Ti2AlN belongs to the 211 family of Mn+1AXn phases, where n = 1 to 3, M is a transition metal, A is an A-group element and X is nitrogen or carbon1. These ternary hexagonal nanolayered compounds combine properties of both ceramics (refractory, high stiffness, low density, low ductility at room temperature) and metals (high thermal and electric conductivity, thermal shock resistance, low hardness, mechanical resistance) which make them attractive for a wide range of potential applications. However, their elementary deformation mechanisms and the exact role of microstructural defects are not fully understood yet.

Although there is little literature on dislocations in MAX phases, it is well established that deformation at room temperature involves dislocation movement; these dislocations are a-type basal dislocations (b = <11–20>) and glide in the basal plane2,3 forming large dislocation pile-ups and walls2,4,5,6,7. The latter may interact to form pairs of low angle tilt boundaries (kink bands) leading to strong local crystal rotation associated with delamination in basal planes8. Out-of-basal-plane dislocations have been observed by Transmission Electron Microscopy (TEM), in as-grown Ti4AlN39 and by Atomic Force Microscopy (AFM) in nano-indented Ti3SnC210 but they do not play a key role in the plastic deformation at Room Temperature (RT) in standard deformation conditions. On the contrary, numerous dislocation dipoles, alignments, nodes have been observed in RT-deformed Ti2AlN3. Such dislocation reactions may result in the formation of dislocation cells as observed in Ti2AlN3. The presence of dislocation interactions and networks has to be considered in the comprehension of the deformation mechanisms. Moreover dislocations were also observed to align along specific directions leading to segments with screw, 30°, 60° or edge character, indicative of an elevated lattice friction3.

Importantly, MAX phases exhibit a Brittle-to-Ductile Transition (BDT) between 800°C and 1100°C1,8,11. In many materials such BDT is attributed to an increase of the available glide systems12,13. Based on the drop of the fracture toughness, Barsoum and co-workers ruled out the activation of out-of-basal-plane slip2,6,11,14,15. Consequently, they made the assumption that BDT is due to a temperature dependent grain boundary decohesion stress and/or delamination stress6. However Li et al. recalled that the activation of out-of-basal-plane slip systems could not be excluded as long as no observation by TEM of deformed samples had been reported14.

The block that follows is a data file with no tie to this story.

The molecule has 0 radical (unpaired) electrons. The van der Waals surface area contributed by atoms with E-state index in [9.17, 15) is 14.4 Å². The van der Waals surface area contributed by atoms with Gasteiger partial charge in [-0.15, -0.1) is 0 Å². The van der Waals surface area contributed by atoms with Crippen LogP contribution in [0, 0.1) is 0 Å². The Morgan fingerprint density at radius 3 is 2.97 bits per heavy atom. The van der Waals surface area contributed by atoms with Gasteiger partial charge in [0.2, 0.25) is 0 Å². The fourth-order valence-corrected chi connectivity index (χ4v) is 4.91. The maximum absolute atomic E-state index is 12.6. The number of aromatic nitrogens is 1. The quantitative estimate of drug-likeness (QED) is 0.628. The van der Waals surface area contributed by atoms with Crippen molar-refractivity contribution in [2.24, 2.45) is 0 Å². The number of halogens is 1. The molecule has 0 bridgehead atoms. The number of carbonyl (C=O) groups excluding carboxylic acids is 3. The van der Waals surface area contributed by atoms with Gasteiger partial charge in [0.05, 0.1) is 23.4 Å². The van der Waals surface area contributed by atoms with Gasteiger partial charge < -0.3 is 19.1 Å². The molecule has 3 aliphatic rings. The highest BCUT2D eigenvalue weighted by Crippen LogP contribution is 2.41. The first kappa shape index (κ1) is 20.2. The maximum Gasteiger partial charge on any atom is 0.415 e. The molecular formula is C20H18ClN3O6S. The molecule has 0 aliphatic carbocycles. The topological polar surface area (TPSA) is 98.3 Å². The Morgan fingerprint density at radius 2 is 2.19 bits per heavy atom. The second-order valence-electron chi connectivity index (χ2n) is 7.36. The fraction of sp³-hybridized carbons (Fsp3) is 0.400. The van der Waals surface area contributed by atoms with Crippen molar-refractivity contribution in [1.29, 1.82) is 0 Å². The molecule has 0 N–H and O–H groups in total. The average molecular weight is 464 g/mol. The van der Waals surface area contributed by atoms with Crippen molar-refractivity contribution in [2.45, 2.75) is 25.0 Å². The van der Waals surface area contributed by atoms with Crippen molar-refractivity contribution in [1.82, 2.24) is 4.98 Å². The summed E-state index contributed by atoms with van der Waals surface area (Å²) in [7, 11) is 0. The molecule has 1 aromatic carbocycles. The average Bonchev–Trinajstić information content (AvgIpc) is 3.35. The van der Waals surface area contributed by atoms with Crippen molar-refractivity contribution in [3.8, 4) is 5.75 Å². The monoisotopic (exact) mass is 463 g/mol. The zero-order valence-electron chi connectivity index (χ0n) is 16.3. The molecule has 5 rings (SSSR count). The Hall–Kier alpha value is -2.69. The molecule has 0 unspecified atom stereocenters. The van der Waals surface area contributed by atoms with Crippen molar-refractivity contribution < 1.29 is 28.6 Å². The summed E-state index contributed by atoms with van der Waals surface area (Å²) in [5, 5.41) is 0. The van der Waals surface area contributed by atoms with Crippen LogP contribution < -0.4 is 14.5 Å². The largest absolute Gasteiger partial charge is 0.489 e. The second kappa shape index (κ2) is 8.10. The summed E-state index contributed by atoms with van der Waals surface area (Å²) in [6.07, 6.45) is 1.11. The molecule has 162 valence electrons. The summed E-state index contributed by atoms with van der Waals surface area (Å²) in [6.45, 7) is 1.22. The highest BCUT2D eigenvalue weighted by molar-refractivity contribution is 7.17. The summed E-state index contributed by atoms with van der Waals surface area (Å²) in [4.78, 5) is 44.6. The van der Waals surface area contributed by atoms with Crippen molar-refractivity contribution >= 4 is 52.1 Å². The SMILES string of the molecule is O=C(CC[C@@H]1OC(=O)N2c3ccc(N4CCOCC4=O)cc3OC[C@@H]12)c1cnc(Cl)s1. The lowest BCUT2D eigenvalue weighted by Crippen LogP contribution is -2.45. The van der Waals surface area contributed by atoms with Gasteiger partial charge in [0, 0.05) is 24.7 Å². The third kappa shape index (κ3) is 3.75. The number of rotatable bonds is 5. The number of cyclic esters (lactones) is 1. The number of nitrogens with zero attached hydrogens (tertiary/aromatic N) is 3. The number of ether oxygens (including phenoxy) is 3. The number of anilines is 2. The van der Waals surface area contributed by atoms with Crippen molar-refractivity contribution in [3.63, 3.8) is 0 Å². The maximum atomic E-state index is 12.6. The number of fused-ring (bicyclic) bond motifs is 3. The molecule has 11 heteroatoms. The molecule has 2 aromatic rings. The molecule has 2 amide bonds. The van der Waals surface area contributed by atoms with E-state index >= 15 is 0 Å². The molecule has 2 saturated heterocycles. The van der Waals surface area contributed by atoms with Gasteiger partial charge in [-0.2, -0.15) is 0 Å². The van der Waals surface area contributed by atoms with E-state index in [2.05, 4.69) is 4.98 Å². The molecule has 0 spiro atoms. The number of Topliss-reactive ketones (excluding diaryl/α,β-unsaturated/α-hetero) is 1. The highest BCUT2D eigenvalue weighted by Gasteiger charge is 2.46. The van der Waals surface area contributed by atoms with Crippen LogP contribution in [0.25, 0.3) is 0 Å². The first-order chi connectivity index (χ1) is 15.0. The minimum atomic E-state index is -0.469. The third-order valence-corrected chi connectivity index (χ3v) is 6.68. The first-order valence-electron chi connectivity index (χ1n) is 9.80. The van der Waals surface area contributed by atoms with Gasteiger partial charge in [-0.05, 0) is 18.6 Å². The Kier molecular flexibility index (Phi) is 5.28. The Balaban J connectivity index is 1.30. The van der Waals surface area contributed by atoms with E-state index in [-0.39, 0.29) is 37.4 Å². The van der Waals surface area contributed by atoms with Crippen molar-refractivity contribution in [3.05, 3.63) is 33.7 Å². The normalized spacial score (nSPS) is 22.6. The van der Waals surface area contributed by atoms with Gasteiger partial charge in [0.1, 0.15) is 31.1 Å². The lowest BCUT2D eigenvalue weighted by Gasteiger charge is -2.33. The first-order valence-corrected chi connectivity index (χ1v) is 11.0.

The general objective of our work is to study the evolution of the deformation microstructure with the temperature. Dislocation microstructure in polycrystalline Ti2AlN deformed at room temperature has been analyzed in a previous paper3 from compression tests performed under gaseous (Ar) confining pressure. Indeed this confining pressure impedes crack opening due to the brittleness of the material. In this paper, we present an original and detailed TEM dislocation analysis of Ti2AlN deformed at 900°C – that is above the BDT temperature - under the same gaseous confining condition (≈350 MPa). Burgers vectors are determined from extinction conditions using the weak beam technique and dislocation lines are obtained from observations along different orientations. In order to give elements to the comprehension of the BDT, the dislocation configurations are compared to the ones observed at RT.


Figure 1 shows the stress-strain curves of Ti2AlN recorded at RT and at 900°C and obtained under the same gaseous confining pressure of ≈350 MPa, the RT curve being extracted from the reference 3. In such experimental conditions, the confining pressure hinders crack propagation but does not modify the dislocation behavior16. In these conditions, significant plastic strain has been reached: εP = 5% at RT and εP = 3.5% at 900°C after return to room pressure. Noteworthy, the tests have been arbitrarily stopped at these strains, without rupture for both samples, since steady-state was reached. Both curves exhibit a linear elastic regime followed by a plastic regime. The RT-case is characterized by a stress peak σp followed by a softening regime and the start of a zero hardening regime. The high-temperature curve does not show any clear stress peak but rather a constant hardening regime followed by a long zero hardening regime. In addition, the maximum stress is lower at 900°C (900 MPa) than at RT (σp = 1300 MPa), while the yield strength (defined as stress at 0.2% strain) is lower at 900°C (750 MPa) than at RT (1100 MPa).

Figure 1
figure 1

Comparison of stress-strain curves obtained under gaseous confining pressure on Ti2AlN at room temperature and 900°C.

Figure 2 shows typical dislocation microstructures of the samples deformed respectively at RT and at 900°C and gives evidence of the drastic evolution of the dislocation configurations between both samples. On figure 2.a (RT case), straight, segmented dislocations lying in the (0001) plane are observed, similar to the configuration analyzed in reference 3. Figure 2.b (900°C case) exhibits curved dislocations with segments obviously lying out-of-basal plane (localized by black arrows in Figure 2.b). Two characteristic configurations of the 900°C deformed sample are studied in detail below. The first configuration, labeled I in the following is presented in Figure 3, the second one, labeled II, is presented in Figure 4.

Figure 2
figure 2

Typical dislocation configurations of Ti2AlN deformed at room temperature (a) and at 900°C (b).

In both cases, the basal plane orientation is shown. In (b) black arrows indicate dislocation segments lying out of the basal plane.

Figure 3
figure 3

Configuration I.

Dark Field images obtained using g1 = 11-20 (a), g2 = 10-10 (b) and g4 = -1103 (c). (d) 3D schematic representation of the configuration.

Figure 4
figure 4

Configuration II.

Dark Field images obtained using g1 = 11-20 (a), g2 = 10-10 (b), g3 = 01-13 (c) and g4 = -1103 (d). (e) 3D schematic representation of the configuration. The arrows localize an out-of-basal-plane interaction.

Three electron beams along [-1100], [-12-10] and [-12-1-1] directions were used to observe the configurations to be discussed. These electron beams provide five diffraction vectors for the weak beam analysis of both configurations: g1 = 11-20, g2 = 10-10, g3 = 01-13, g4 = -1103 and g5 = 000δ.